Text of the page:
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Finally, I received my stm32f407 board, and a sample USART C project. The project comes with a Stm32f4xx_usart.c file (not HAL driver).

I want to figure out what the usage of PSC register is in IrDA Low-power mode by reading the driver, but only found a function called USART_SetPrescaler, which is just a simple wrapper of a "write data to GTPR register" command. So I can't infer anything from it (at first I was thinking there might be such a driver function that we pass in info such as baud rate, etc., and the function does everything for us including writing to PSC).

The reference manual describes PSC as: enter image description here

I thought PSC is used to set baud rate in IrDA Low-power mode at first glance. Then I wrote a small program with a fixed BRR (BRR=0x40) and all other settings, except that I changed PSC each time, from initial value 0x1, and incremented by 0x1. With the oscilloscope, I found that:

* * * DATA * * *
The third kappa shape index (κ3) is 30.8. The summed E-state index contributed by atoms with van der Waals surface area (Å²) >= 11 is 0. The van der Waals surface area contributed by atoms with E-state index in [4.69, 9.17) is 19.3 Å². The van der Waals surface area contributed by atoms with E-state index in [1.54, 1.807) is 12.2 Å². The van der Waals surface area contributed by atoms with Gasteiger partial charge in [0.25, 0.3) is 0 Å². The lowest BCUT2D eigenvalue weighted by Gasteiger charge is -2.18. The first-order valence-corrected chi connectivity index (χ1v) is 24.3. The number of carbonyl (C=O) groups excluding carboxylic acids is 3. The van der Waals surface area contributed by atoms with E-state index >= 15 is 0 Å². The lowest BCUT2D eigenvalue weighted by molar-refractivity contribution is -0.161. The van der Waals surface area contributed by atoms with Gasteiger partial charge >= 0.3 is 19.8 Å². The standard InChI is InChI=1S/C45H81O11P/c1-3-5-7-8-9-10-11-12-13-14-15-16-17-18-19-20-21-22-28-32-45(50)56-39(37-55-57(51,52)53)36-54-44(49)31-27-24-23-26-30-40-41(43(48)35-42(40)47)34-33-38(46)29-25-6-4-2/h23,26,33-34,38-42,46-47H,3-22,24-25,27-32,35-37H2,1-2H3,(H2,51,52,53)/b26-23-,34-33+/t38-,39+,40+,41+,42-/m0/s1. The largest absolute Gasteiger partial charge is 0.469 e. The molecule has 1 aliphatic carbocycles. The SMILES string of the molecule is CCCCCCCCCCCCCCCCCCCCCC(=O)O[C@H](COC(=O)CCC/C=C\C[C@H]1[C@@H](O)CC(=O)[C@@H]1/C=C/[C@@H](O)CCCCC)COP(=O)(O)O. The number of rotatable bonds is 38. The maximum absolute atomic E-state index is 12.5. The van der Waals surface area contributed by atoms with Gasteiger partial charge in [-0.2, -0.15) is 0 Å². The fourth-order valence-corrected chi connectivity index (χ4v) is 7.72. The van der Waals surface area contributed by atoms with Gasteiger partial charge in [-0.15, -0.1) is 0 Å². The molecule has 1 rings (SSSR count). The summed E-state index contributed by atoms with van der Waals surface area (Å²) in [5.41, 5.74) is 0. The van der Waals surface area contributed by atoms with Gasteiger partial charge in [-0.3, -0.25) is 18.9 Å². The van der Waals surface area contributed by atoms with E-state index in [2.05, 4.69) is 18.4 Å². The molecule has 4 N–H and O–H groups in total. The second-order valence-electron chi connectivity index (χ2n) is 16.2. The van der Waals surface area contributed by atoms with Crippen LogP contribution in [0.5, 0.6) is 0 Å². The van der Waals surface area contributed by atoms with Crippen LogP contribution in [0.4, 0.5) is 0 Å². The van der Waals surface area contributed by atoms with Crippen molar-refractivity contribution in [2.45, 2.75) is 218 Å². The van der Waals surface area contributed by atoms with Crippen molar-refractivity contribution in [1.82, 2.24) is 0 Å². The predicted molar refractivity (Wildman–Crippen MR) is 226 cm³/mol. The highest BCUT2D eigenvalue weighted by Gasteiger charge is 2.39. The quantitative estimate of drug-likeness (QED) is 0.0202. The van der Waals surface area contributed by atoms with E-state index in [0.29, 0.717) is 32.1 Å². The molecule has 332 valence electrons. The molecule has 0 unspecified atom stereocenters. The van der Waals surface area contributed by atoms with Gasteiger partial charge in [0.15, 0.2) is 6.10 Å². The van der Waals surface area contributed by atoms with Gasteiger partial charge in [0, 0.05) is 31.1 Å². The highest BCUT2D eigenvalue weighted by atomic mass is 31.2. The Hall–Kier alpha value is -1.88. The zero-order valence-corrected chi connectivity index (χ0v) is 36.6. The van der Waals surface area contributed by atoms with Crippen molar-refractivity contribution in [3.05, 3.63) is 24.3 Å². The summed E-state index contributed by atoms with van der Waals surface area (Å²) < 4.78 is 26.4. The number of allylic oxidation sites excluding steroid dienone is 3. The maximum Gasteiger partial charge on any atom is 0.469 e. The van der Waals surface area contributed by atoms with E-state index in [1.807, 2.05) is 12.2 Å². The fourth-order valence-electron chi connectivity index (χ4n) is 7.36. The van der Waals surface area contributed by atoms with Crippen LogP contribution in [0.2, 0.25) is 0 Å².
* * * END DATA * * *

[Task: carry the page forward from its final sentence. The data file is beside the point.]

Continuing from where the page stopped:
when PSC is 0x1~0xa: baud rate not changed, the waveform shows a equal bit time, only the width of pulse increases ~40ns each time linearly.

then I keep increasing PSC: the bit time varies greatly. It's like the output of a digital odd divider -- some cycles (bit time on the TXD line) are wider, while some are much narrower. And the width of pulse changed nonlinearly.

The PSC has a bit width of 8, and I havn't tested much right now. I'm really confused, and have no idea what the function of PSC is. Any help would be appreciated.

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  • \$\begingroup\$ Have you read the section "30.3.12 IrDA SIR ENDEC block" especially the second part about the IrDA low power mode? \$\endgroup\$ – Arsenal Aug 21 '20 at 8:44
  • \$\begingroup\$ @Arsenal Actually, I can't figure out the meaning of "Instead, the width of the pulse is 3 times the low-power baud rate ..." from the very beginning. So does it mean the pulse width is 3 * TIME_QUANTUM which the manual authors still call it "baud rate"? And PSC configures that TIME_QUANTUM? Maybe my low-end oscilloscope makes things worse, since the pulse width measured increases nonlinearly as PSC changes. \$\endgroup\$ – Light Aug 21 '20 at 9:07
  • \$\begingroup\$ That's the way I understand it. Note that there is a range in which the output of the PSC must be: 1.42 to 2.12 MHz, if you increase the divider, you're probably dropping out of the 1.42 MHz and what happens then is undefined behavior (which you might see on your scope). I haven't worked with IrDA yet, so I can't tell you for sure. \$\endgroup\$ – Arsenal Aug 21 '20 at 11:06

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